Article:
LGBTQ fans told to ‘compromise’ for Qatar World Cup by U.K. diplomat


British Foreign Secretary James Cleverley said on Wednesday that LGBT fans in Qatar should show respect, flexibility and compromise ahead of the upcoming men’s soccer World Cup.

Cleverly speaking on talk radio station LBC, he said Qatar was making some compromises with “you know what an Islamic country with cultural norms that are very different from ours”. “In turn, fans have to be respectful of the host nation – they try to make sure people can be them and enjoy football,” he said.

“I think with a bit of flexibility and compromise on both ends, it will be a safe, secure and exciting World Cup,” he added.

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Cleverley, a member of the centre-right Conservatives and a supporter of same-sex marriage rights, critics said was asking LGBT fans to hide their identity in a country where homosexuality is criminalised. While Qatari law prohibits consensual sex between men, it does not expressly prohibit sex between women, according to the US State Department. Sex between men is punishable by up to seven years in prison.

Rights group says Qatar continues to mistreat LGBT people ahead of World Cup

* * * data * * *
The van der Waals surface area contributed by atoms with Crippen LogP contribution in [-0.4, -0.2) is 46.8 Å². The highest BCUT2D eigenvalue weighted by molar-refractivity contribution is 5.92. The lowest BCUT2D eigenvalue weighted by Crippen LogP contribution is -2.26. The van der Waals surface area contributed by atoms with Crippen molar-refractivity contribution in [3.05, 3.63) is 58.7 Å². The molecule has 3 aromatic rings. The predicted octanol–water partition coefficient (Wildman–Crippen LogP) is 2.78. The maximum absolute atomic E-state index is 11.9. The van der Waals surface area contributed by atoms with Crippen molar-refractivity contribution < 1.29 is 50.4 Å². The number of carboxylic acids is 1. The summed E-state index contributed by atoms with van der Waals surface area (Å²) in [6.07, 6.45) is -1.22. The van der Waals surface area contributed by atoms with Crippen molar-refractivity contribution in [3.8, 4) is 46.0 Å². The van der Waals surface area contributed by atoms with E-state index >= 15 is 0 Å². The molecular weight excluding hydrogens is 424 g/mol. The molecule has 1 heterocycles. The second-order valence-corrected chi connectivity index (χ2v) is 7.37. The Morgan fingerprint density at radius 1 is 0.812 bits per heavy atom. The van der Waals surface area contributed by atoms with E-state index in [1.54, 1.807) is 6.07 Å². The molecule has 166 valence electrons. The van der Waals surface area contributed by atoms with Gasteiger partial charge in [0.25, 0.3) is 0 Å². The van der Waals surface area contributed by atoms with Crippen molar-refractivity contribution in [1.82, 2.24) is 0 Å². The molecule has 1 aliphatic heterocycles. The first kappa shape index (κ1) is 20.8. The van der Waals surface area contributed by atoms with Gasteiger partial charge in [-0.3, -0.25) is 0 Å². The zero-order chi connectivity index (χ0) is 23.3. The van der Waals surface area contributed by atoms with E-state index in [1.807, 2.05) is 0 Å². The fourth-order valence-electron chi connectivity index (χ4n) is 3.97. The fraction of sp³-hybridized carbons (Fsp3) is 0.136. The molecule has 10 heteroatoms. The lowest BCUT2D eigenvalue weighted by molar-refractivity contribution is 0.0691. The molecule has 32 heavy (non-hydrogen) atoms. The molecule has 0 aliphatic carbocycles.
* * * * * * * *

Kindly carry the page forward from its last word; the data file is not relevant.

Gary Lineker, a British former national football player. Tweeted: “Whatever you do, don’t do anything, gay. Is that the message?”

“Don’t be gay at the World Cup,” read Thursday cover up of Metro, a British tabloid.

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Lucy Powell speaks on sport and culture for the opposition Labor Party. called Cleverley’s comments are “shockingly tone-deaf.” They urged the government to challenge FIFA on “how they put fans in this position” instead of “protecting discriminatory values”.

According to the Associated Press, Downing Street rebuked Cleverley’s comments, saying in a statement that people should not compromise “who they are.”

Amid criticism, Wise reiterated his stance, telling British broadcaster Sky News that “we have incredibly important partners in the Middle East” and “when you’re a visitor to a country, it’s important to respect your culture. The host country.”

Asked whether he plans to attend the World Cup, which runs from November 20 to December 18, he said other interlocutors will attend because “it is a major international event”. He should also be there to protect the British passengers, he said.

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Arbitrary arrests and abuses of LGBT people continued in Qatar last month, Human Rights Watch said in a report on Monday.

The Gulf nation’s treatment of disadvantaged groups such as migrant workers has come under much scrutiny since winning the right to host the tournament. Qatari leaders have slammed some of the criticism leveled at their country, saying those behind the attack were those who could not accept the idea of ​​an Arab Muslim country hosting a tournament like the World Cup.

Andrew Jeong contributed to this report.


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